attributes during frozen breakfast occasions. Consumers
believe that sustainably sourced meat and eggs translate to
a better-tasting and overall higher-quality end product.”
Home Freezer Advantage
Healthiness and clean-ingredient labels can give frozen
sandwiches an advantage over a main source of competition: quick-service restaurants.
The original mass-marketed breakfast sandwich was
McDonald’s iconic Egg McMuffin, introduced in 1972.
Today, just about every breakfast sandwich in the frozen
food case has a counterpart in one or more QSR chains.
Suppliers of frozen products believe they have a built-in
advantage when it comes to health concerns and transparency, in part because retail products are required to
list their ingredients.
“We believe consumers are very concerned about what
they eat and feed their families,” Williams says. “The QSR
has not completely caught on to that trend and con-
tinues to keep ingredients hidden from consumers.
In the retail world we are required to—and proud
to—list our ingredients on each and every package.”
Strauss of Cadent agrees: “There’s a little bit
more control of ingredients, because I can check
the ingredient labeling of products I buy in the
store and get to a product that’s likely healthier.”
And of course, no matter how close a QSR is, the
consumer still has to get there; the kitchen freezer
is often more convenient.
“Our large, protein-packed offerings allow consumers to
purchase just one, or to mix and match a variety of options,
for a delicious and convenient breakfast that can be
enjoyed at home or on the go,” says Lambrix of Bob Evans.
Sandwiches may be on the upswing, but they’re far
from the only breakfast option in the freezer case. Break-
fast bowls, also known as scrambles, are a popular option,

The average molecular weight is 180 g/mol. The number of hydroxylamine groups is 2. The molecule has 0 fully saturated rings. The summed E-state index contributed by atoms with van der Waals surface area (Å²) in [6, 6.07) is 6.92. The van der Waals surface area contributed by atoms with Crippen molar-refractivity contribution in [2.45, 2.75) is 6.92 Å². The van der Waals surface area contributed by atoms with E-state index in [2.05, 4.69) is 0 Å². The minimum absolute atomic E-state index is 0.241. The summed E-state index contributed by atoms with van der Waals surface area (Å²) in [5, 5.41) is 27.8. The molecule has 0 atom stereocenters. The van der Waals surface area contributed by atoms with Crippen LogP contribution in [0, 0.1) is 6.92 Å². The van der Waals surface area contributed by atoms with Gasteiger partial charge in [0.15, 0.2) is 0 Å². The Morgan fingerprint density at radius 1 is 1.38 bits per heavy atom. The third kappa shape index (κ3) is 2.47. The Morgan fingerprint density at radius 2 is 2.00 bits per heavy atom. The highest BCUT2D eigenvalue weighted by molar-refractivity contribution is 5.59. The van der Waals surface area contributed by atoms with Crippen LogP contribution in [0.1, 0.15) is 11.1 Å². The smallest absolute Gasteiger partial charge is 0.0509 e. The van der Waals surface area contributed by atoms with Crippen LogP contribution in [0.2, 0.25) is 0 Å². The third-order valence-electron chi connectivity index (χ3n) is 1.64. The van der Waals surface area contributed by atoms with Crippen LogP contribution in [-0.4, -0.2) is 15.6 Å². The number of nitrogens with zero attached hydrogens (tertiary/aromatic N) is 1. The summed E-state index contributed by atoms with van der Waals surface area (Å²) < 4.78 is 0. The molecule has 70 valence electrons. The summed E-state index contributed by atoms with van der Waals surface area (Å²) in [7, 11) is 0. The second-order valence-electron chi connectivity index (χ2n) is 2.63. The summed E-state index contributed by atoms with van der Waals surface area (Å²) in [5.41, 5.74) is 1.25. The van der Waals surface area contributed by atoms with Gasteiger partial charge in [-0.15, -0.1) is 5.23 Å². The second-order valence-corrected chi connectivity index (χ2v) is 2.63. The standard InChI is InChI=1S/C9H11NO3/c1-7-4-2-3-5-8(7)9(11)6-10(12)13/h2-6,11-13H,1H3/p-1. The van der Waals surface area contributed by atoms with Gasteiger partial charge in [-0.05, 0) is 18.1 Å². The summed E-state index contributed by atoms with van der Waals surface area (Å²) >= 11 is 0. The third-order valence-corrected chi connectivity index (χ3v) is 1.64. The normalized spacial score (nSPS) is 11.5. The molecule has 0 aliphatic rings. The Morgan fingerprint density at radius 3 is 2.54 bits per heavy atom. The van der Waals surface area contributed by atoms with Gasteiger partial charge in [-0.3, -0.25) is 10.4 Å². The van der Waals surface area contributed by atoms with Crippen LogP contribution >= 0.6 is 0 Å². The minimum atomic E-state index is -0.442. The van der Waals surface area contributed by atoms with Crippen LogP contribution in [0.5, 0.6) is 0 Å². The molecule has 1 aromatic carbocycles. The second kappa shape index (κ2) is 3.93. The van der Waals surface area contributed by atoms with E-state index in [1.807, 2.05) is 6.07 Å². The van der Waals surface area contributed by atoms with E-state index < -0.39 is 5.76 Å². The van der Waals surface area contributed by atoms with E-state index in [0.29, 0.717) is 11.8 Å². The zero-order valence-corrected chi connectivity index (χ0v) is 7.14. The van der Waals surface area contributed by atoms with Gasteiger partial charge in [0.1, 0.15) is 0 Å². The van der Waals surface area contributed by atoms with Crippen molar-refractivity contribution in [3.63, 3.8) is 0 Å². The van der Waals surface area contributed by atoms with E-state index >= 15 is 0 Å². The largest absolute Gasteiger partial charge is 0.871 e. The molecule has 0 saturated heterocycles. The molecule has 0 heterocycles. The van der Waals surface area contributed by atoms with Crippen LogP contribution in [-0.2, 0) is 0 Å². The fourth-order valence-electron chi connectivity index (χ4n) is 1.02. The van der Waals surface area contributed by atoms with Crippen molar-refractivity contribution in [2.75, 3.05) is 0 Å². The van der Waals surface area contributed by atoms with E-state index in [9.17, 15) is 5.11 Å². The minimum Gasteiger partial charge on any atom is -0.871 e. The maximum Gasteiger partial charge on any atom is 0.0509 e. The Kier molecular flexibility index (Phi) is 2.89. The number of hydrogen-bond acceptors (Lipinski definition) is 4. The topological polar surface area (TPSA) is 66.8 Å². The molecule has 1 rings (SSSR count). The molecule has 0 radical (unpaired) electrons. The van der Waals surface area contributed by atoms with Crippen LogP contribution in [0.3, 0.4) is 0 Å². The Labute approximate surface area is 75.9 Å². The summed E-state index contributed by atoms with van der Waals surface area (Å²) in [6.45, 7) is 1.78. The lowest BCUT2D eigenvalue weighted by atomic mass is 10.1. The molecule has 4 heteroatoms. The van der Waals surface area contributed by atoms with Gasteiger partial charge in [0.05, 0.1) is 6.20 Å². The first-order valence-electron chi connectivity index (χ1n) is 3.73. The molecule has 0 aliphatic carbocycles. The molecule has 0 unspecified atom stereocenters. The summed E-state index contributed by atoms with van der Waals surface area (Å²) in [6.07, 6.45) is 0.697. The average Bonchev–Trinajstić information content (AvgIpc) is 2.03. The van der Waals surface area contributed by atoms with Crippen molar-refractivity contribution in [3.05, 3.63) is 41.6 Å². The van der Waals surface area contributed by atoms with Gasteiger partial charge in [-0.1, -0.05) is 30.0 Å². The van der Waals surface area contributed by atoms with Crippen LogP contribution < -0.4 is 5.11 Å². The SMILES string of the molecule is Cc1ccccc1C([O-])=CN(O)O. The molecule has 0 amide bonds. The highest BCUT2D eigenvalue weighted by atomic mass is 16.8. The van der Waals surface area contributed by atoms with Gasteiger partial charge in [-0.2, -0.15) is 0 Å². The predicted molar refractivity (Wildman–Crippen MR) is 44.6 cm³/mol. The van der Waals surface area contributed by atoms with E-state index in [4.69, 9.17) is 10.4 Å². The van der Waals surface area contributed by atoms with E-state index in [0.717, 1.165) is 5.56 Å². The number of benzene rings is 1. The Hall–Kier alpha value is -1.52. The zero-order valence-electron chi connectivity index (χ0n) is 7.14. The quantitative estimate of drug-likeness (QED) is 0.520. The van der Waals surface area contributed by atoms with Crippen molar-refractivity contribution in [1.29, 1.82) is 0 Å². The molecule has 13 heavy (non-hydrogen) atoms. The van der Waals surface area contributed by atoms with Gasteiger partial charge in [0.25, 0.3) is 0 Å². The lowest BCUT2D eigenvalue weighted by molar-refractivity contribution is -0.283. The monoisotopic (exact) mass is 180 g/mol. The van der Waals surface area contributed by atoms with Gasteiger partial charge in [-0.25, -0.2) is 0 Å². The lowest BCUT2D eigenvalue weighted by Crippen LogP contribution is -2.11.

especially for consumers who are trying to avoid carbs.
Good Food Made Simple offers scramble bowls in
Southwestern Veggie, bacon and eggs, Canadian bacon,
and turkey sausage varieties. Kraft Heinz’s Ore-Ida
brand features a Ready Bake Breakfast with cheese, hash
browns, sausage and eggs. Kellogg’s recently brought
out a series of breakfast bowls under the brand of Moe’s
Southwest Grill, a chain of fast-casual restaurants.
Pancakes Still Popular
Even with the trend toward protein, pancakes and waffles
still are the No. 1 category of frozen breakfast products.
This is partly a matter of convenience, especially for toaster
waffles, which posted sales of $838.9 million last year. It’s
also a matter of tradition: Pancakes and waffles are com-
fort foods that are associated exclusively with breakfast.
Pancakes and waffles may have lots of legacy brands, but
the category is not at a standstill. Kodiak Cakes, which has
marketed powdered batter mixes for pancakes and waf-
fles (as well as other baked goods), took the leap into the
freezer case last August with waffles in buttermilk vanilla,
blueberry and dark chocolate. Products scheduled to come
out this year include cinnamon waffles, chocolate chip waf-
fles, buttermilk flapjacks and chocolate chip flapjacks.
“The move felt like a no-brainer for our brand,” says
Brandon Porras, director of marketing for Kodiak Cakes.
“Our brand looks for categories that are stagnant and
have not seen real innovation in a while. With Eggo dominating this category for so long and the only innovation
being organic or gluten-free items over the years, we
thought we would be the perfect fit.”
Breakfast may or may not be the most important meal
of the day. But there’s no question that, when it comes to
growing sales in the freezer case, it’s increasingly important to grocers.
Fridge & Frozen Center Store
Sales of breakfast
sandwiches in 2017.